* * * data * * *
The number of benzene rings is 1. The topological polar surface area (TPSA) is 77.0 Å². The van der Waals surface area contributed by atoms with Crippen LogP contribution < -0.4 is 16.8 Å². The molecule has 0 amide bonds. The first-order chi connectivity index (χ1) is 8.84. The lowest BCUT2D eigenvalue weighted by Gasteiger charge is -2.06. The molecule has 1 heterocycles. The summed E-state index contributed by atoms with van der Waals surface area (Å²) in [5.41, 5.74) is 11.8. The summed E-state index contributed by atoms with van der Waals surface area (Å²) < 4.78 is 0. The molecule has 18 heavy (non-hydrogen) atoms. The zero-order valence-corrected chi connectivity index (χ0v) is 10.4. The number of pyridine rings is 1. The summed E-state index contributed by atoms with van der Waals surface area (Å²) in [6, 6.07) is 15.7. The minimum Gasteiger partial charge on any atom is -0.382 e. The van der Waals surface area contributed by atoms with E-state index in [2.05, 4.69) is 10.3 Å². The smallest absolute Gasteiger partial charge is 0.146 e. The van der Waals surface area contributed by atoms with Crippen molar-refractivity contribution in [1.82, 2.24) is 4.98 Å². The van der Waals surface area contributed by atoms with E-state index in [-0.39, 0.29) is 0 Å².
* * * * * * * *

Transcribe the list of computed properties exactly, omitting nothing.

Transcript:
The number of benzene rings is 1. The topological polar surface area (TPSA) is 77.0 Å². The van der Waals surface area contributed by atoms with Crippen LogP contribution < -0.4 is 16.8 Å². The molecule has 0 amide bonds. The first-order chi connectivity index (χ1) is 8.84. The lowest BCUT2D eigenvalue weighted by Gasteiger charge is -2.06. The molecule has 1 heterocycles. The summed E-state index contributed by atoms with van der Waals surface area (Å²) in [5.41, 5.74) is 11.8. The summed E-state index contributed by atoms with van der Waals surface area (Å²) < 4.78 is 0. The molecule has 18 heavy (non-hydrogen) atoms. The zero-order valence-corrected chi connectivity index (χ0v) is 10.4. The number of pyridine rings is 1. The summed E-state index contributed by atoms with van der Waals surface area (Å²) in [6, 6.07) is 15.7. The minimum Gasteiger partial charge on any atom is -0.382 e. The van der Waals surface area contributed by atoms with E-state index in [2.05, 4.69) is 10.3 Å². The smallest absolute Gasteiger partial charge is 0.146 e. The van der Waals surface area contributed by atoms with Crippen molar-refractivity contribution in [1.82, 2.24) is 4.98 Å². The van der Waals surface area contributed by atoms with E-state index in [-0.39, 0.29) is 0 Å².